Smart homes get even smarter with connected appliances

| by Gary Wollenhaupt
Smart homes get even smarter with connected appliances

Imagine texting with your washing machine or your refrigerator. It’s not the future; it’s now in the world of connected home appliances.

At the 2014 International CES in Las Vegas, manufacturers displayed an array of connected home devices, from a range with an Android tablet built into it, to whole-house systems that let devices talk to each other and to the homeowner.

Some smart appliances use an app or embedded device to communicate, but they don’t always need Internet access to be smart.

Simply put, a smart home offers eyes and ears to monitor every door and window, as well as the ability to talk to you when something changes. This translates into real, practical applications when it comes to safety, security and surveillance.

LG demonstrated HomeChat, which uses natural language via text to communicate. If you send a text, “What are you doing” the dishwasher will respond with which cycle it’s on. HomeChat works across appliances like refrigerators, washing machine and a robotic vacuum cleaner.

Using HomeChat, users can download up-to-date wash cycles to suit their personal needs and also receive recommendations via HomeChat if a wash cycle has been updated and needs to be downloaded again. HomeChat can also be used to remotely start a load of laundry, monitor the status of the washer, and receive push alerts via smartphone or LG Smart TV when a wash cycle is completed.

Samsungs’ Smart Home Brand enables smart TVs, appliances and smart phones to connect through a single platform. Samsung will also make the platform available to other manufacturers to build an eco-system of connected home devices.

The system will connect refrigerators and washing machines to Smart TVs, digital cameras, smartphones and even the wearable device GALAXY Gear—through an integrated platform and server.

Through the integrated voice command function on all the controller devices, uses can control all their connected devices. If a user says ‘going out’ to his GALAXY Gear device, home lighting and selected appliances are turned off. If the user says ‘good night’ to their Smart TV remote control, the TV will be turned off and lights dimmed and gradually turned off in readiness for sleep. Users can also use chat control on their smartphone app as a fun, convenient way to communicate with their devices.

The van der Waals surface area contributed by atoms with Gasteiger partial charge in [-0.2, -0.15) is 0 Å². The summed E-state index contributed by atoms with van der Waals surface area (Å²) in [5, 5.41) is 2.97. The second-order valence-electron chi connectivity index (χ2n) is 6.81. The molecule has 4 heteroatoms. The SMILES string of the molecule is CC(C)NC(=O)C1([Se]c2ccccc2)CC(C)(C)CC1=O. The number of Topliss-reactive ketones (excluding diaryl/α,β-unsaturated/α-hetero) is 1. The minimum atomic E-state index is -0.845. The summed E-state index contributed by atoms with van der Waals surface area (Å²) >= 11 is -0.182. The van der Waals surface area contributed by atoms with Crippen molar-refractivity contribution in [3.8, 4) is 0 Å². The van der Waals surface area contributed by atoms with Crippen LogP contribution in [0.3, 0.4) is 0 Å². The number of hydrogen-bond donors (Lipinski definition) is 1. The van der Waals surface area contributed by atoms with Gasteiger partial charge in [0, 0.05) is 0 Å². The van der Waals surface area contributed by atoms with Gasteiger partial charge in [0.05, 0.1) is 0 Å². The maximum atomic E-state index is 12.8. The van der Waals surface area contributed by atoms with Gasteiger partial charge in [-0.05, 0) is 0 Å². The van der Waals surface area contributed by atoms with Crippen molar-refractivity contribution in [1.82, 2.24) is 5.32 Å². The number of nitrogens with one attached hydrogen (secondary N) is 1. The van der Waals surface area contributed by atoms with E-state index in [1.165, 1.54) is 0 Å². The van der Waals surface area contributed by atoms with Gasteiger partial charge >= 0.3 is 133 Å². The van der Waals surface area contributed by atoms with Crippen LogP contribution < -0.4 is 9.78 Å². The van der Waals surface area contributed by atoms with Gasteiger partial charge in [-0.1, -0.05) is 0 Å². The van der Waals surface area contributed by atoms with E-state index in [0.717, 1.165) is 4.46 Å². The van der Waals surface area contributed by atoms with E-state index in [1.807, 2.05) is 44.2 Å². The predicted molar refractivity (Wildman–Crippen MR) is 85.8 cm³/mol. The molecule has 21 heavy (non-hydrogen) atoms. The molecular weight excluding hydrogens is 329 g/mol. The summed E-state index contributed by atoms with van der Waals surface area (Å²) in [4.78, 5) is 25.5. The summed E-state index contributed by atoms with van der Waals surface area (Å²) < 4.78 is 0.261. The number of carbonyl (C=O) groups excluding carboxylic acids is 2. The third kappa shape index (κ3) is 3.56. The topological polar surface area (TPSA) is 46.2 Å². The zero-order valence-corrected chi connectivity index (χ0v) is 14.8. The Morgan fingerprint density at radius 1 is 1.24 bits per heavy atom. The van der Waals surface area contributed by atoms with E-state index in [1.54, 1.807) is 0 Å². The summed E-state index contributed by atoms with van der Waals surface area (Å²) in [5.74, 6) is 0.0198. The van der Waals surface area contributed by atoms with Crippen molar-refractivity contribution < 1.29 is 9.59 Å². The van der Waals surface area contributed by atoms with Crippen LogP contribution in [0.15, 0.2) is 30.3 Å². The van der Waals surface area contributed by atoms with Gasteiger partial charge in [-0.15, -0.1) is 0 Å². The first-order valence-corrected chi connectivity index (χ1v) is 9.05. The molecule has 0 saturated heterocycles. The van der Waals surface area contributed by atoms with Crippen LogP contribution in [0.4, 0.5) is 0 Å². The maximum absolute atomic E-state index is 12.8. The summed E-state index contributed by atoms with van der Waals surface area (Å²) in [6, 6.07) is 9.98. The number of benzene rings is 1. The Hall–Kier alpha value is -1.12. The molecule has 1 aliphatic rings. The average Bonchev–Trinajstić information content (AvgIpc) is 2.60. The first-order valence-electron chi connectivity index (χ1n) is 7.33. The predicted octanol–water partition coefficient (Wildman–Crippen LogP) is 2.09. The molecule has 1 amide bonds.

Dacor launched its Discovery iQ 48-inch Dual-Fuel Range, the world's first range to feature an integrated, wirelessly-connected tablet.  The range incorporates the proprietary Dacor iQ Controller, a sleek new control panel for today's sophisticated chef.  The range also features the Dacor iQ Cooking Application that empowers users with all the tools they need for precision cooking.  With the release of the new Dacor Remote iQ Cooking Application, home chefs can control the range via any smart phone or tablet, from anywhere they are connected.

There’s even an internet connected toothbrush so parents can monitor their kid’s brushing habits. The Kolibree toothbrush connects to your smartphone via an app. Parents can monitor length of time brushing and whether the brusher reached the all the important parts. The company is opening up the device to third-party developers to design brushing game apps as well.

Read more about appliances.


Topics: Appliances, Bathroom, Connected Homes / Smart Homes, Cooktops, Dishwashers, Kitchen, Microwave Ovens, Ranges, Refrigerators



Gary Wollenhaupt

Gary Wollenhaupt is an experienced writer and editor, with a background as a daily newspaper reporter as well as corporate and agency public relations and marketing. He is constantly looking for affordable green upgrades to make to his home in eastern Kentucky.

wwwView Gary Wollenhaupt's profile on LinkedIn

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